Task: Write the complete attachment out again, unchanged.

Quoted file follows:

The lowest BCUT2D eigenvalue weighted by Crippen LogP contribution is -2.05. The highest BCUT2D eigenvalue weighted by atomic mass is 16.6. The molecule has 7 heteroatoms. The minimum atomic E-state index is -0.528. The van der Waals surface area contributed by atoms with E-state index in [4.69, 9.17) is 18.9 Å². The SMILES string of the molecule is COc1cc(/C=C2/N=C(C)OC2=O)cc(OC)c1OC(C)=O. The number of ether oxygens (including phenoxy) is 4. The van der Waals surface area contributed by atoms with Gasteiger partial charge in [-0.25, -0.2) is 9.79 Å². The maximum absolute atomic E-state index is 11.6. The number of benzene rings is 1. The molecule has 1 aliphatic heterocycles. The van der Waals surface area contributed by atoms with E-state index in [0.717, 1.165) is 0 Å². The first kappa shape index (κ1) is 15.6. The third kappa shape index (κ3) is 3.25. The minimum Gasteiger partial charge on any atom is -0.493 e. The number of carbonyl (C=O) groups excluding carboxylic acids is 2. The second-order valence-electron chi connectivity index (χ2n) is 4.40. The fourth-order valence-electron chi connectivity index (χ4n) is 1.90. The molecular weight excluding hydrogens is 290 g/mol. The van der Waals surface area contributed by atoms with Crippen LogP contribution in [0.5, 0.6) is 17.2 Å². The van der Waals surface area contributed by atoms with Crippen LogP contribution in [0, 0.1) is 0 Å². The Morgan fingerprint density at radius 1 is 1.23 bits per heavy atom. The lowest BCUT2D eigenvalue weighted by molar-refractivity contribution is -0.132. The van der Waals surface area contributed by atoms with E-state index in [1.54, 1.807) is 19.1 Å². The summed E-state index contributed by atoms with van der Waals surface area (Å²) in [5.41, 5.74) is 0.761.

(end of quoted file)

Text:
The lowest BCUT2D eigenvalue weighted by Crippen LogP contribution is -2.05. The highest BCUT2D eigenvalue weighted by atomic mass is 16.6. The molecule has 7 heteroatoms. The minimum atomic E-state index is -0.528. The van der Waals surface area contributed by atoms with E-state index in [4.69, 9.17) is 18.9 Å². The SMILES string of the molecule is COc1cc(/C=C2/N=C(C)OC2=O)cc(OC)c1OC(C)=O. The number of ether oxygens (including phenoxy) is 4. The van der Waals surface area contributed by atoms with Gasteiger partial charge in [-0.25, -0.2) is 9.79 Å². The maximum absolute atomic E-state index is 11.6. The number of benzene rings is 1. The molecule has 1 aliphatic heterocycles. The van der Waals surface area contributed by atoms with E-state index in [0.717, 1.165) is 0 Å². The first kappa shape index (κ1) is 15.6. The third kappa shape index (κ3) is 3.25. The minimum Gasteiger partial charge on any atom is -0.493 e. The number of carbonyl (C=O) groups excluding carboxylic acids is 2. The second-order valence-electron chi connectivity index (χ2n) is 4.40. The fourth-order valence-electron chi connectivity index (χ4n) is 1.90. The molecular weight excluding hydrogens is 290 g/mol. The van der Waals surface area contributed by atoms with Crippen LogP contribution in [0.5, 0.6) is 17.2 Å². The van der Waals surface area contributed by atoms with Crippen LogP contribution in [0, 0.1) is 0 Å². The Morgan fingerprint density at radius 1 is 1.23 bits per heavy atom. The lowest BCUT2D eigenvalue weighted by molar-refractivity contribution is -0.132. The van der Waals surface area contributed by atoms with E-state index in [1.54, 1.807) is 19.1 Å². The summed E-state index contributed by atoms with van der Waals surface area (Å²) in [5.41, 5.74) is 0.761.